But you say, what encouragement is that to us? We are evidently all willing to admit that there has been plenty of waywardness, faithlessness, and ungratefulness to a good and merciful God, evidenced in the eighty-five years of the history of the Norwegian Synod. It has repeatedly lived through dark and stormy days of doctrinal controversies, because all have not submitted to the wisdom revealed in God’s Word. It has often seemed that the fight in defense of God-given truths and principles grounded in Holy Scriptures upheld by our Synod, was in vain. In spite of efforts to indoctrinate our people, many of the clergy as well as lay people have cluttered the blessed doctrine of God’s full and free grace with man-made doctrines couched in such terms as: “Man’s good conduct;” “Valgets standpunkt” (self-determination); and “Feeling of responsibility,” etc.
We are assembled here today, a comparatively small group. Our own achievements, after twenty years of labors in the field of God’s vineyard, are nothing of which to boast. There may be, on the other hand, thoughts lingering in the minds of some among us, that our task is too great for our strength. This is very true. But we also confess that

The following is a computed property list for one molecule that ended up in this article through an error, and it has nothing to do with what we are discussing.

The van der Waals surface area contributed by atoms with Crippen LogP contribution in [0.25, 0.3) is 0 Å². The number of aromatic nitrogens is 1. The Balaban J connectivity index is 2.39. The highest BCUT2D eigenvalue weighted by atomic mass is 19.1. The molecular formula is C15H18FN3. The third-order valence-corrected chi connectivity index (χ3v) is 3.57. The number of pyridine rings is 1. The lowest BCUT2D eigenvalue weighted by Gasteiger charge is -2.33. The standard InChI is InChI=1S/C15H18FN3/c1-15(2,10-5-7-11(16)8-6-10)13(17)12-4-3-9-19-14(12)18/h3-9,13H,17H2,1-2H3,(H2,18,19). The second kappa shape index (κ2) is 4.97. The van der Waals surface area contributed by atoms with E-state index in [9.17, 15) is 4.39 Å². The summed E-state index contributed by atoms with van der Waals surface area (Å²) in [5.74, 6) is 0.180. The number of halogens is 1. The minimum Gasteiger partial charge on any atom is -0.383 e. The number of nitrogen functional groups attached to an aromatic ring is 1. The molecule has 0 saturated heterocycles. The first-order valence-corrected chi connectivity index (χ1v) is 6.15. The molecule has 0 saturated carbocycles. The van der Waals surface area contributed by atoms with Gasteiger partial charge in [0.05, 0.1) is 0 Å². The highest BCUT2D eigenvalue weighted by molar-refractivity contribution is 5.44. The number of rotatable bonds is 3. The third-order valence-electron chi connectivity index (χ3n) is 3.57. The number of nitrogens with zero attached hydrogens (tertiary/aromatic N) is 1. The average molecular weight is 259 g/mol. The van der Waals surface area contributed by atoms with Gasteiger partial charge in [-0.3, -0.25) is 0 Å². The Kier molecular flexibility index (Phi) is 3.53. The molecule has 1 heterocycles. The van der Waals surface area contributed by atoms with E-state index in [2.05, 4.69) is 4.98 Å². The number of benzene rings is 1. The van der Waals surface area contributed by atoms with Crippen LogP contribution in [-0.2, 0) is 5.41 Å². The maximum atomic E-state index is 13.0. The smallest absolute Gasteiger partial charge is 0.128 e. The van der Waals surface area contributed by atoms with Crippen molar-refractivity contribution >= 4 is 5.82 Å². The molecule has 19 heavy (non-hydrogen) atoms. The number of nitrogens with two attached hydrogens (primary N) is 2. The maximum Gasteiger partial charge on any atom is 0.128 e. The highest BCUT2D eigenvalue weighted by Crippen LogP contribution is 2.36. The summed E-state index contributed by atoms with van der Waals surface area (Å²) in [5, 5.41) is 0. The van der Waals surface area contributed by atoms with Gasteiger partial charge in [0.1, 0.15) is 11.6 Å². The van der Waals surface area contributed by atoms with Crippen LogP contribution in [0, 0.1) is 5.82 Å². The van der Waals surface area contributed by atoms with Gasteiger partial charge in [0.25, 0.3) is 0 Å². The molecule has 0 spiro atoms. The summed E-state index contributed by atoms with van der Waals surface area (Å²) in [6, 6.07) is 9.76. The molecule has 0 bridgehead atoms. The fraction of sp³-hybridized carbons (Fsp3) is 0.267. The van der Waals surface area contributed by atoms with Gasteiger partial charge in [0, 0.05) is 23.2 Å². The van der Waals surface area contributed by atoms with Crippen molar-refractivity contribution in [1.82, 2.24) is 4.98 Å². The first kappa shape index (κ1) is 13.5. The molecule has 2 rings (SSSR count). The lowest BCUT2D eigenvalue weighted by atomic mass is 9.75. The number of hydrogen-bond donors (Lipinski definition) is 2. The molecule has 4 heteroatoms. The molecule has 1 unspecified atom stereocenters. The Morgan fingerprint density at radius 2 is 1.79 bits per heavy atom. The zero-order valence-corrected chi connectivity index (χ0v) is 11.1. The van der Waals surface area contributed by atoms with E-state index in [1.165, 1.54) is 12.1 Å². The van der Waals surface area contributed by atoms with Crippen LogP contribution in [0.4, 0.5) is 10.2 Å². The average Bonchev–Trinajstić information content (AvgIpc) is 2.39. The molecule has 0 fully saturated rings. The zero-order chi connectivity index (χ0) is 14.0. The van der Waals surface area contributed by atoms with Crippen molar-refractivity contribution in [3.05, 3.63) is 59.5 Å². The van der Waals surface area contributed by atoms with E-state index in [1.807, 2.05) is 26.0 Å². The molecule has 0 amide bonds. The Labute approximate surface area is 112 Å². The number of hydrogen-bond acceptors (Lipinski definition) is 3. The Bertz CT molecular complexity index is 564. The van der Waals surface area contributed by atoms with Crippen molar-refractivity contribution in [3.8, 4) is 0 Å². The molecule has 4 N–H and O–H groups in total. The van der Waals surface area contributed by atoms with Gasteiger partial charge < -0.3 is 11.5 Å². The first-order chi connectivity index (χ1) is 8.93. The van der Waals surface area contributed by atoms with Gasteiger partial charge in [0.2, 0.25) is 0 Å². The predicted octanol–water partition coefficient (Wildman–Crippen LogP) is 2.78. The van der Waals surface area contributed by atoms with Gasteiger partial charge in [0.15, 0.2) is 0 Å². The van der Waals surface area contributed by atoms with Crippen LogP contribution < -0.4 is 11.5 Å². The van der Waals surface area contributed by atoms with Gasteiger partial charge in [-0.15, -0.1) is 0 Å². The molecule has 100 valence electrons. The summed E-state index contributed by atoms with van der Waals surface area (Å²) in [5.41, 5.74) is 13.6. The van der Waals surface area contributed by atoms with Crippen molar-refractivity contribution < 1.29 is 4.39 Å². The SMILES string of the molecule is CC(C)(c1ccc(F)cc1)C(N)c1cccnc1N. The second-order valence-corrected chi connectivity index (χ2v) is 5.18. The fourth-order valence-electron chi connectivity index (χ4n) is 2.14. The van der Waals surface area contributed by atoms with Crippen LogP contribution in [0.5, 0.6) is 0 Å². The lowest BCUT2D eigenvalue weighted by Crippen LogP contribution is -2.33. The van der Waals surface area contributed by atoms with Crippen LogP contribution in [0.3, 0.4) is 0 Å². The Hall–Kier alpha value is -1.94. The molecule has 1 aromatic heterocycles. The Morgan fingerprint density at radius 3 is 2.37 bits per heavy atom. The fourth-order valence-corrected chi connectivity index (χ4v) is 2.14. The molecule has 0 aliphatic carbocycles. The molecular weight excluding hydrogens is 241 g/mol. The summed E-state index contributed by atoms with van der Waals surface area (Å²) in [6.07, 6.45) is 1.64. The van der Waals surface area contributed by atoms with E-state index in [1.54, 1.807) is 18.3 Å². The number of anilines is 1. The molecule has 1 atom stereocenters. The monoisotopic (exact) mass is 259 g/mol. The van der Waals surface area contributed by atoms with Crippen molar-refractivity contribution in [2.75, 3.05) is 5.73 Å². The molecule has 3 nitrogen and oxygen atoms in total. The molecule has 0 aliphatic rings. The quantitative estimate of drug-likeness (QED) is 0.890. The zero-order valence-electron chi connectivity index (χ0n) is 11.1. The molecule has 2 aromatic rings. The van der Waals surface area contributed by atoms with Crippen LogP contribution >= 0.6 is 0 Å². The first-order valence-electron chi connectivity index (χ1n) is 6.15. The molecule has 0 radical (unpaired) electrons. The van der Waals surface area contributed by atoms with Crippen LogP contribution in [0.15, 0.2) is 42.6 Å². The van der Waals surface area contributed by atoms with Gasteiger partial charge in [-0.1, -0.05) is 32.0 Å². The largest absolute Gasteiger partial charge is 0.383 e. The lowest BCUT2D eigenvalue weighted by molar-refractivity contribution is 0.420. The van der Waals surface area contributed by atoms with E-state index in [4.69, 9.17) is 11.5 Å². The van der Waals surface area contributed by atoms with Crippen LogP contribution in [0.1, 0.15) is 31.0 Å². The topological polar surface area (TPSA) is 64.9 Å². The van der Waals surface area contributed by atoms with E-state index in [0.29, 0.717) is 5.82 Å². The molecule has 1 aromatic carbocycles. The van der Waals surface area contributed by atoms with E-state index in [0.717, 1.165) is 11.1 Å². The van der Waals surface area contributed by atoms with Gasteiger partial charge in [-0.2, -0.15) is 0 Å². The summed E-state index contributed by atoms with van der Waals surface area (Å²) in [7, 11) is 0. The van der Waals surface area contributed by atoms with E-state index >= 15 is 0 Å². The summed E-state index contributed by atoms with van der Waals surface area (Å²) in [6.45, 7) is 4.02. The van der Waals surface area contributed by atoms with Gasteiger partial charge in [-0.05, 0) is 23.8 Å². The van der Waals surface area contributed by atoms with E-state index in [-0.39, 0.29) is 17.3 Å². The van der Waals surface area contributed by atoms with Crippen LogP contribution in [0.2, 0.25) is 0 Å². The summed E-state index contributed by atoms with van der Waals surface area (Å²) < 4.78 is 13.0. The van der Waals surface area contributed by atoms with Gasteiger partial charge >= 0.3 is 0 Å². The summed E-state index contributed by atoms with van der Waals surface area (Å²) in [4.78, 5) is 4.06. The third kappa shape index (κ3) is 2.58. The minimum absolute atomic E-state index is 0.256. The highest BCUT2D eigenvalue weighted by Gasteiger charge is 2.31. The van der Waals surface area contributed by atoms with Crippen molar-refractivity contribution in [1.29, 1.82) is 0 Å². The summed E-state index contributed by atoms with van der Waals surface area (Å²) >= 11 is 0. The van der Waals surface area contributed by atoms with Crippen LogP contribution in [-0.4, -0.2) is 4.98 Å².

With might of ours can naught be done,
Soon were our loss effected;
But for us fights the Valiant One,
Whom God Himself elected.
Ask ye who this might be?
Christ Jesus, it is He;
Lord Sabaoth is. His name,
From age to age the same,—
He holds the field forever.